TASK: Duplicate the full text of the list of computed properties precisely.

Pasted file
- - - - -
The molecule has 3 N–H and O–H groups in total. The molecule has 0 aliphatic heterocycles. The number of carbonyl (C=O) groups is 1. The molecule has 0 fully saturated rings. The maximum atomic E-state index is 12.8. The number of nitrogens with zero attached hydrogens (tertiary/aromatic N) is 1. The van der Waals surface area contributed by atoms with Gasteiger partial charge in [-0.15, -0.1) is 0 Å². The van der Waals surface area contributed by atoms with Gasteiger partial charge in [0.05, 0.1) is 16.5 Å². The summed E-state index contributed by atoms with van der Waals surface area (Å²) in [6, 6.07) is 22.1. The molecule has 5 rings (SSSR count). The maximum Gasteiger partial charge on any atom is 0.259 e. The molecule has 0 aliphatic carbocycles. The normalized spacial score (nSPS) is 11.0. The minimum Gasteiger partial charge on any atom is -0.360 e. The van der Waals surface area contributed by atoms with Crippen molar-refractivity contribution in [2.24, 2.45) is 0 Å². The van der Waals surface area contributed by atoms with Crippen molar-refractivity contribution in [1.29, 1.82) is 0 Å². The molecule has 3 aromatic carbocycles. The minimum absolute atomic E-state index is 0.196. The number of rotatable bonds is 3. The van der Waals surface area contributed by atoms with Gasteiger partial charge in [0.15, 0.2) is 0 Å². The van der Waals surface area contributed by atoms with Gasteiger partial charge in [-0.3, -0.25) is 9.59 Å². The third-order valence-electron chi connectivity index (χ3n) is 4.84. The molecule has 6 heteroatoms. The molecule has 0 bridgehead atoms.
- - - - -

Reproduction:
The molecule has 3 N–H and O–H groups in total. The molecule has 0 aliphatic heterocycles. The number of carbonyl (C=O) groups is 1. The molecule has 0 fully saturated rings. The maximum atomic E-state index is 12.8. The number of nitrogens with zero attached hydrogens (tertiary/aromatic N) is 1. The van der Waals surface area contributed by atoms with Gasteiger partial charge in [-0.15, -0.1) is 0 Å². The van der Waals surface area contributed by atoms with Gasteiger partial charge in [0.05, 0.1) is 16.5 Å². The summed E-state index contributed by atoms with van der Waals surface area (Å²) in [6, 6.07) is 22.1. The molecule has 5 rings (SSSR count). The maximum Gasteiger partial charge on any atom is 0.259 e. The molecule has 0 aliphatic carbocycles. The normalized spacial score (nSPS) is 11.0. The minimum Gasteiger partial charge on any atom is -0.360 e. The van der Waals surface area contributed by atoms with Crippen molar-refractivity contribution in [2.24, 2.45) is 0 Å². The van der Waals surface area contributed by atoms with Crippen molar-refractivity contribution in [1.29, 1.82) is 0 Å². The molecule has 3 aromatic carbocycles. The minimum absolute atomic E-state index is 0.196. The number of rotatable bonds is 3. The van der Waals surface area contributed by atoms with Gasteiger partial charge in [0.15, 0.2) is 0 Å². The van der Waals surface area contributed by atoms with Gasteiger partial charge in [-0.3, -0.25) is 9.59 Å². The third-order valence-electron chi connectivity index (χ3n) is 4.84. The molecule has 6 heteroatoms. The molecule has 0 bridgehead atoms.